This practice, known as ‘targeting’, has since been perfected and refined within the polling profession at large. Its latest form is psychographics’: in-depth research into the lifestyles, opinions, hopes and fears, fantasies, personality traits, emotional needs, prejudices, beliefs and dreams of ‘target groups as specific as individual city neighbourhoods, Such information allows other members of the team of technocrats to tailor speeches and ads to key targets and place those ads in the appropriate TV time-slots and publications. The data further allows the politician (or more likely, his/her speechwriter) to incorporate the ‘buzzwords’, clichés, catch-phrases and allusions which speak to the population’s notions of ‘democracy’.

Hal Evry, one of the more outspoken political media advisors and one who has worked for Canadian and American politicians alike, summarizes what election campaigning in North America has become:

‘It’s simply a marketing job. Research is the tool that lets us find out what’s in the consumer’s mind - in this case, the voter’s mind ... Party support is a mirage ... What has the real effect today is television, not party support ... If you appear to be all things to all people, get on television and don’t say anything but make it sound good, you can get three out of four to like what they read into you.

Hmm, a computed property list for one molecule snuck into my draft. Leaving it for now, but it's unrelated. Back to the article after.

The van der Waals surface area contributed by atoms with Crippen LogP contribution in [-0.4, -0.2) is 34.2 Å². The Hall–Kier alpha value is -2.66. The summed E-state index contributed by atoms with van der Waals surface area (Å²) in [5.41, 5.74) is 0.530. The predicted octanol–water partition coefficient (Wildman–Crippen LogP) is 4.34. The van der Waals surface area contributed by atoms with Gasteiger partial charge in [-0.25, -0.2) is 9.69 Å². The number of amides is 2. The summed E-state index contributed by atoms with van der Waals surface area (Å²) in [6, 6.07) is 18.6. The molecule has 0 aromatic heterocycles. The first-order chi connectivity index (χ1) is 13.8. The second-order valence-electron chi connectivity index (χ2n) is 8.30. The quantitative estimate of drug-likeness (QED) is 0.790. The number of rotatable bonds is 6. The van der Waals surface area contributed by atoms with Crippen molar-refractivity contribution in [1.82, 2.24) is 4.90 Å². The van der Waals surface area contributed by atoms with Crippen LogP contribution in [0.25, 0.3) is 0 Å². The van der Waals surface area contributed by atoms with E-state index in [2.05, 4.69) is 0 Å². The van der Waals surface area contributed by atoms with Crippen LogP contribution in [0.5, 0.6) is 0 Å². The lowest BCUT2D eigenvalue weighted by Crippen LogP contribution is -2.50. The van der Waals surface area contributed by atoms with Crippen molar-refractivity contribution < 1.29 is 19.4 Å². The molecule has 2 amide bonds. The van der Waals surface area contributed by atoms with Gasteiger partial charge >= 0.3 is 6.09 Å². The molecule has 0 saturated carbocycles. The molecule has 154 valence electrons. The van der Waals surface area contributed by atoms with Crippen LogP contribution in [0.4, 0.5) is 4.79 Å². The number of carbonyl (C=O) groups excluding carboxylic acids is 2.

‘Reading into’ politicians what one wants to see and hear is perhaps the key to current ‘democracy’. Reagan, with his soothing voice, his fatherly demeanour, his jokes and ‘aw shucks’ delivery, his allusions to some vague and nostalgic American past, is perceived by the masses as trustworthy and likeable - factors that, in a time when television imagery reigns supreme, count more than actual decisions he has made.

The current state-of-the-art deployment of technocratic expertise is phenomenally expensive for any aspiring candidate. And it is precisely here - at the point of financing campaigns - that another recent factor has emerged to coalesce with the new political technocracy. In the US, that factor is a change in legislation regarding campaign contributions.

In the post-Watergate days of 1974, Congress amended the election laws to try to limit the extent to which wealthy individuals and corporations could (most often secretly) finance a candidate.